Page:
1. @gwan “rising above” something your souffle does in a new oven once you have mastered it !

            2. @hohum ha, unfortunately I haven’t reached souffle-level oven mastery. Back to the kitchen with me…

      2. jimscreechy (@)
        10th January 2013, 15:07

        It must be a bit tricky at first. When I switch from playing say ‘call of duty’ to ‘battefield 3’ on my console, I always end up blowing myself up with granades or jumping out of the pullpits and getting shot becasue the controls are in the wrong place. I can’t imagine it’s much different (though of course, slightly more complicated). I remeber when Hamilton first joined Mclaren, he took a steering wheel home and just learned/ practiced constantly till he was happy he could do it without thinking.

    6. McLaren have got to have one of the weakest line-ups in their history in terms of qualifying. Considering they have been associated with some of the greatest qualifiers in history (including arguably the best Ayrton Senna) this comes as a surprise to me and begs the question why they didn’t sign Hulkenberg, known to be a strong qualifier. I have a feeling the reason Perez impressed last season may have been due to his skills in tyre conservation which won’t show as clearly in a top car, where usually three sets of tyres are used before the beginning of the race.

      I trust their judgement though and stand to be proven wrong as obviously they have the data and are better qualified to make the decisions on driver line-ups.

      1. I have to disagree with you there. We cant really say anything about Perez, as he was fairly on pair with Kobayashi, who is bit of an unknown too, as he only had two teammates before, PDR and HEI. So I would give Perez a chance to show something. On the other hand you could say that Button is a weak qualifier, but Im not sure of that either.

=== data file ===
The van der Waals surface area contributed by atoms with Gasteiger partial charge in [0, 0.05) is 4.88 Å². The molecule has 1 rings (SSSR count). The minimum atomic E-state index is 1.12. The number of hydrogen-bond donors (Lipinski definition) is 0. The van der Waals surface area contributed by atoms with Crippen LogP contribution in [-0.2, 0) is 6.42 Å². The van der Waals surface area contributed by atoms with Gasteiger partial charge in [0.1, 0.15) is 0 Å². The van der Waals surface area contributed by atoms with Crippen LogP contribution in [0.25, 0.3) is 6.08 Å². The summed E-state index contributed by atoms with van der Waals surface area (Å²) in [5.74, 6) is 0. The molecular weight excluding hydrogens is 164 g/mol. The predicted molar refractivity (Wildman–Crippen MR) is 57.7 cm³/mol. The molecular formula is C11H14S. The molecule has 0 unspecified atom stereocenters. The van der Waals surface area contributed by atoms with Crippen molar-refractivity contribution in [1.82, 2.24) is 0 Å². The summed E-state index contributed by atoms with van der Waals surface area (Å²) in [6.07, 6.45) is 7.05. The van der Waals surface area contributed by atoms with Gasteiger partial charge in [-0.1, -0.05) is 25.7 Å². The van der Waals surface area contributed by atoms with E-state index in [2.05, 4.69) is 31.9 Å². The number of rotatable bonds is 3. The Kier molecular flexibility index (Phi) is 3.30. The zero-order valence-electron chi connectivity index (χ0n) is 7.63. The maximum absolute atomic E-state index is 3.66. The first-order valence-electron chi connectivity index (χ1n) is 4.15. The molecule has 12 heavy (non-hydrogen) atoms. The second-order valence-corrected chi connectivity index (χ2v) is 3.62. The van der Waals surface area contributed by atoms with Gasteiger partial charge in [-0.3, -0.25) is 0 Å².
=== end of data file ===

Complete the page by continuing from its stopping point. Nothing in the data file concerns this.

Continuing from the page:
Let me explain:
        In my opinion Button is an average/good qualifier, but Hamilton is or almost the best qualifier on the grid. If we take out Hamilton and Vettel (because of 2011) of the equation, Button would have had 5 poles this year and 7 in 2011. So I think he is not weak, but he had a teammate who is extremely strong in qualy.

        1. Please… did you see how further back on the grid Jenson is capable of putting a race winning car. Take 2012 for example – Barcelona, Monaco, Canada, Britain.

          I feel calling Jenson an avg. qualifier is paying him a compliment

          1. @todfod – Harsh, but I cannot find a way of disagreeing.

        2. @bag0 – Button’s average 2012 starting position was 6.45, a whole 2.25 higher than Hamilton and 1.3 higher than Vettel, both of whom were at one point in the season disqualified from qualifying and consequently listed as having qualified 24th. Which, bearing in mind he was driving the fastest car last season is not exactly a statistic to brag about. I understand that his qualifying pace may indeed appear on face value to be slower than in reality due to Hamilton being a “qualifying specialist” but as @todfod has stated he has managed in the past to qualify in a much lower grid position than his car was capable of.